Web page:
Pushkin and Romantic Fashion: Fragment, Elegy, Orient, Irony
Pushkin and Romantic Fashion is about the interpenetration of culture and personality, specifically Alexander I's Russian Empire, a latecomer in post-Napoleonic European history, and Aleksandr Pushkin, virtuoso improvisor yet prisoner of the Golden Age discourses that now bear his name. It focuses on Pushkin's use of the Romantic fragment, especially the link between the fragment and Romantic irony's fundamental and modern questioning of the sources and intentionality of language. In the view of such irony's most eloquent formulator, Friedrich Schlegel, "identity" does not precede speech, but is forged in each improvisational interaction with interlocutor or reader. One finds out who one is by speaking, and all utterances and texts stand in a fragmentary, contingent relation to an accumulating life-text. Pushkin may actually come closest of all major European poets to realizing what Schlegel prescribed, or diagnosed, as the poetics of modernity, not because of any direct links, but because as common latecomers on the European cultural scene, Russian and German writers shared a fascination with European fashions and an ironic talent for conflating or stepping outside them. Thus Pushkin's kaleidoscopic explorations of fashionable European genres, from "Augustan" erotic elegy to the archaic Greek lyric fragment, from the Byronic Oriental poetic tale to Shakespearean chronicle drama, from the modern "society tale" to the Walter Scott historical novel, can be seen as ever more dramatic rewritings of and meditations on a previous life-text. This fragmentary and ironic self-presentation has ensured that every generation of Pushkin readers, no matter how gilded with cultural authority the poetbecame, "talked back." The author is deeply concerned to embed Pushkin in a larger European context in a way critically consonant with the best in Western Romantic studies. She locates Pushkin's penchant for fragmentary structures in a European discourse of fragmentation, reveali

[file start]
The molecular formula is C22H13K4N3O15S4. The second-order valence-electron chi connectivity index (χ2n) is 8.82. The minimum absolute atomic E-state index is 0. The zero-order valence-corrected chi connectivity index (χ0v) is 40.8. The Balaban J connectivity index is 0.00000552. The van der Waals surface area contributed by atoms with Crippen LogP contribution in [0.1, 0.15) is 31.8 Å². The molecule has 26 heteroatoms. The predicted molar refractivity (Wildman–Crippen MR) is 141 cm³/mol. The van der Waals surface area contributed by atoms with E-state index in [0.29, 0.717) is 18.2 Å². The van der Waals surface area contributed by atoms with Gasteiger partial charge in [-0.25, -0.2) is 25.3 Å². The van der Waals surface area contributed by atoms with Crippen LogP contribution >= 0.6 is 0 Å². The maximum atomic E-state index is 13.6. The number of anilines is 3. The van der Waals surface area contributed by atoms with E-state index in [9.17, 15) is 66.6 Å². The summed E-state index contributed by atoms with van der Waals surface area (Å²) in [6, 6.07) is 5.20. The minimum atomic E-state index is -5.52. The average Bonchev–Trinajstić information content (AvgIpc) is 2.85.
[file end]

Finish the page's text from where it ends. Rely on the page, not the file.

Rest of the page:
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aesthetic Alexander Pushkin allegory ancient Andre Chenier artist audience Bakhchisarai Batiushkov Bon's Boris Godunov Byron Caucasus chapter Charsky classical context creative culture dacha Diderot discourse Dmitry dramatic E. T. A. Hoffmann Egipetskie nochi Egyptian Nights elegiac elegy erotic Eugene Onegin Eugene's European experience eyes fragmentary frame frame tale French Friedrich Schlegel genre Greek Greek Anthology historical human imagination inspiration ironic irony Journey to Arzrum Karamzin kin's Kiukhel'beker Kleopatra language lbid Leningrad Lensky Lensky's Letters of Alexander linguistic literary lyrical Mikhailovskoe modern Moscow narrative narrator narrator's Nauka novel Odessa Oriental original passion Petersburg phrase Pimen play plot poem poet poet's poetic poetry political precisely prose Proserpine Pushkin on Literature reader repetition Rhetoric role Romantic Romanticism Russian salon scene Schlegel Shakespeare Shuisky society stanza story structure tale Tatiana tion trans translation tsar Tynianov University Press Viazemsky words writing